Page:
To a casual hiker, one bit of North American forest may seem like any other. But look more closely and a mysterious patchwork of diversity emerges. Some stands of forest are clearly dominated by a single kind of tree. Others are a diverse mix of species.

Now, a multiyear effort to understand these differences has uncovered a surprising answer. What controls forest diversity is not the trees but the fungi that interact with them, typically at microscopic scales, below ground and out of sight. The result offers a new window on the complex interactions that underlie some of the most familiar ecosystems on the continent and could lead to improved forest-management practices.

“I find it quite amazing that these organisms that we can’t see can have such a profound effect,” said John Klironomos, a plant ecologist at the University of British Columbia who led the effort.

Scientists have long known that plants and soil fungi can form symbiotic relationships, called mycorrhizas, in which plants provide carbon in exchange for other nutrients such as phosphorus or nitrogen. Less clear is how these relationships can affect the larger natural landscape.

To explore the question, Dr. Klironomos, together with collaborators across Canada and the United States, investigated 550 separate forest locations from Nova Scotia to Northern California.

In each location they identified a mature tree and collected root, seeds and soil samples. The trees were chosen based on what type of mycorrhiza they formed with fungus. Most tree species do so internally, allowing the fungi to colonize their tissues. But for some species – particularly evergreens – the mycorrhiza forms an external and encasing sheath around the entire root system and can also sprout mushrooms. It is this difference that appears to influence where trees tend to grow, Dr. Klironomos said.

In general, plants of the same species do not tend to cluster together because that makes them a more attractive target for diseases and parasites that require the same kind of plant. For this reason, seedlings that grow near their parent tree would seem to be at a disadvantage.

The exceptions are tree species that have external mycorrhiza. They appear to be less susceptible to pathogens because their roots are so well protected.

“The pathogen can’t colonize the root if it can’t get to the root,” said Jonathan Bennett, a post-doctoral researcher and team member.

Such trees should be free to grow together more densely, leading to sections of forest that are less diverse.

The team was able to test this effect when seeds from their forest sites were cultivated in the greenhouse. Seedlings of tree species with external mycorrhiza were significantly healthier when grown in the soil that was found near their parent tree. By enlisting the fungi in that soil, they were less likely to have roots that were infected or damaged.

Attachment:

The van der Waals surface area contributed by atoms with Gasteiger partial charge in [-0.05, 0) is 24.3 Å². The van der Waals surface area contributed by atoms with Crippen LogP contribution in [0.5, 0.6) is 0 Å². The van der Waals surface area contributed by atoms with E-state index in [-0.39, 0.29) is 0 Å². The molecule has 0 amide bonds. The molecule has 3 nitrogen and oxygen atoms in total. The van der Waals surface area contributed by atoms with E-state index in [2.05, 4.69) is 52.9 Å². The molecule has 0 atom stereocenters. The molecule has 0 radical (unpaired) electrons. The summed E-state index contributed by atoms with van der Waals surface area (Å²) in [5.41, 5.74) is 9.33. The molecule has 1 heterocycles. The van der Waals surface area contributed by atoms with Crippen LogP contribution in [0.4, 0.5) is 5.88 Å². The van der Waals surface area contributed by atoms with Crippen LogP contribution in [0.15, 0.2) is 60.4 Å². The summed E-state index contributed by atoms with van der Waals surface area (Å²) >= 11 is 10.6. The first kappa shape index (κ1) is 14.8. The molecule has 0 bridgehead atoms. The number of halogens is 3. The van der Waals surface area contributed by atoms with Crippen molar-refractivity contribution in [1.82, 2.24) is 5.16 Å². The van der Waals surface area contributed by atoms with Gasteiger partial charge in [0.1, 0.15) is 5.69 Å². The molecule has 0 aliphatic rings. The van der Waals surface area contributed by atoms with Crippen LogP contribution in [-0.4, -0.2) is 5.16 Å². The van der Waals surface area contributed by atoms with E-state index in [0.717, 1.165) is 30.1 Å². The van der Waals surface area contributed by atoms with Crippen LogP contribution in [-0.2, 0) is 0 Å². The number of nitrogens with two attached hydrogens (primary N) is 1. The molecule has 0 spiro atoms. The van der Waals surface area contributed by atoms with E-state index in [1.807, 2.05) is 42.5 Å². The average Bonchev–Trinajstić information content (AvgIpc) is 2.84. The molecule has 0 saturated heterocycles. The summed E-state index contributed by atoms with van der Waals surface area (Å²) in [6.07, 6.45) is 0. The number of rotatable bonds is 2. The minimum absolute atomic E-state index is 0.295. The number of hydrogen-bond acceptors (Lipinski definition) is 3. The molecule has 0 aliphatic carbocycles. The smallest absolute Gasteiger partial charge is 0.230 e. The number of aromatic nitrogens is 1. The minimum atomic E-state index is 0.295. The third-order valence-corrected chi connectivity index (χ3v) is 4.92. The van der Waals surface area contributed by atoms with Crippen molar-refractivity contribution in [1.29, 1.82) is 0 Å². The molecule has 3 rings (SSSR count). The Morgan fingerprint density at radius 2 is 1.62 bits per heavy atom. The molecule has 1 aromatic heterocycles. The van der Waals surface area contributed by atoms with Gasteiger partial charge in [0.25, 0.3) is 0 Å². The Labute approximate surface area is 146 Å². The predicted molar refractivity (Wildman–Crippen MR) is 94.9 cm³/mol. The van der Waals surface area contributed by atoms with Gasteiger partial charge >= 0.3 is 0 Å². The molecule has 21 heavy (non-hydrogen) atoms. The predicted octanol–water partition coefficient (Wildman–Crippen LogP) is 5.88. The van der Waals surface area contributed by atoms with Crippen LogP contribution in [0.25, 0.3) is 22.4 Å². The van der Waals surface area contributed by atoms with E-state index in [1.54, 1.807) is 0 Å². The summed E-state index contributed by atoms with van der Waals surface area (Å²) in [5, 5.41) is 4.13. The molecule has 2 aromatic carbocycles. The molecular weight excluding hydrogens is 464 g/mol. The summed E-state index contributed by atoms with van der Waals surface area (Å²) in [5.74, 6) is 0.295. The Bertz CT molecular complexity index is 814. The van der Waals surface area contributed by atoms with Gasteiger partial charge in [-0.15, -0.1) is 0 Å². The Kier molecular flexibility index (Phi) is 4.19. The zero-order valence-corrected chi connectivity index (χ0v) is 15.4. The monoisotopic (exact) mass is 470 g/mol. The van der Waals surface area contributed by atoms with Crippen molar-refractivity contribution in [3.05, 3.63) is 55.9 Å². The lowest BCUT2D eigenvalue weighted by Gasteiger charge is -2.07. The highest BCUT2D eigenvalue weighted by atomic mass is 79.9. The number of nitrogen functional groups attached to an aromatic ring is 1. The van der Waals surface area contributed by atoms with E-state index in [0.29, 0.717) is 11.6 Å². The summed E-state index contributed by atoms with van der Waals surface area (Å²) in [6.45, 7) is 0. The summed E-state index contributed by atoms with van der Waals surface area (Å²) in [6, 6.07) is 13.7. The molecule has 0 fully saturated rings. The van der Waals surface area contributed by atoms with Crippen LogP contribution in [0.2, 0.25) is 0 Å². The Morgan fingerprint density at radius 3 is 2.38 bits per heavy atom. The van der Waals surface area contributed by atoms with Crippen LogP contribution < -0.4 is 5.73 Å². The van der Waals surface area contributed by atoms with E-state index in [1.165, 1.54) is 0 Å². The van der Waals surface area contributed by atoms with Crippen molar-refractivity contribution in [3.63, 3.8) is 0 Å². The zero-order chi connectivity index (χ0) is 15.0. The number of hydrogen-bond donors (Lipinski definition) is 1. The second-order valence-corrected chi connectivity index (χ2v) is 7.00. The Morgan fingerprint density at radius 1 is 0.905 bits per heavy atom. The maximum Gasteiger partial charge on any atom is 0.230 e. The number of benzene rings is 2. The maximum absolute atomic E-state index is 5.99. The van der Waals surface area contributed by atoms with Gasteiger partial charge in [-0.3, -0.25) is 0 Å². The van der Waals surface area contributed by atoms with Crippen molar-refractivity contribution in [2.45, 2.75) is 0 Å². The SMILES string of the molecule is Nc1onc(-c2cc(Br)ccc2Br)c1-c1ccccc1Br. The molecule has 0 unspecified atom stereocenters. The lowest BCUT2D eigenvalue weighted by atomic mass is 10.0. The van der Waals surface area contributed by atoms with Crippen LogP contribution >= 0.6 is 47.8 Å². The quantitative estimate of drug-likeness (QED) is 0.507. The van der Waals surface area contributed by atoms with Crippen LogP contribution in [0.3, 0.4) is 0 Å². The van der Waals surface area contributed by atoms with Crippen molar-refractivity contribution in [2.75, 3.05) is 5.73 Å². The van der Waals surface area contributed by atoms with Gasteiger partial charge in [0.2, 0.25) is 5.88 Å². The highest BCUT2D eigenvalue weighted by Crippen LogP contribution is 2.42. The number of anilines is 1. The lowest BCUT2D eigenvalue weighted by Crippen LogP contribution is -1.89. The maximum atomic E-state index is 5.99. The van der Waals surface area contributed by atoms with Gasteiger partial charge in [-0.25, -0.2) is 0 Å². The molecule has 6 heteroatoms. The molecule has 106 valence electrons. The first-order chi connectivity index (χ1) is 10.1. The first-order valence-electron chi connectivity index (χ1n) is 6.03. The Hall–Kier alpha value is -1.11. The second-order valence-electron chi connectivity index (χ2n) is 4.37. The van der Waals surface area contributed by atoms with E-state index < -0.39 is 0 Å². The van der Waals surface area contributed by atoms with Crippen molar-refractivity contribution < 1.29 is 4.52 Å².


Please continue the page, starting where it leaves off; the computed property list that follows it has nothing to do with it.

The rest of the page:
For tree species whose mycorrhiza don’t cover their roots, the opposite was true. They did not grow as well when planted in the same soil as their parent tree because they were exposed to their parent’s pathogens.

What emerged in the greenhouse also holds true in the forest, the team found. The local diversity of tree species and therefore the overall ecology of the forest appears to be influenced by what is happening between tree roots, fungus and pathogens – a phenomenon that Dr. Klironomos calls “plant-soil feedback.”

The result was bolstered by a second study by a different team that found a similar effect at work among wild shrubs in western Australia. Both studies were published Thursday in the journal Science.

Etienne Laliberté, a plant biologist at the University of Montreal and a co-author of the Australian study, said the work demonstrated that fungi are not simply passengers but drivers of plant diversity. He added that plant-soil feedback can make for a complex biological tug of war in which some plants are inhibited and others facilitated by the other plants around them depending on their mycorrhiza.

“It’s hard to predict what the overall effect will be on diversity,” he said, noting that his team resorted to computer models to help study the process.

Wim van der Putten, an ecologist at the Netherlands Institute for Ecology, Wageningen, who was not involved in either study, said that the parallel results “show that we can only understand plant species diversity when combining the positive and negative interactions between plants and their soil organisms.”

Dr. Klironomos said such an understanding could help those trying to restore natural forests in areas that have been altered by human activity. It may also shed light on the success of invasive species, many of which do not have mycorrhiza and so are able to outcompete native species in places where the soil has been heavily disturbed.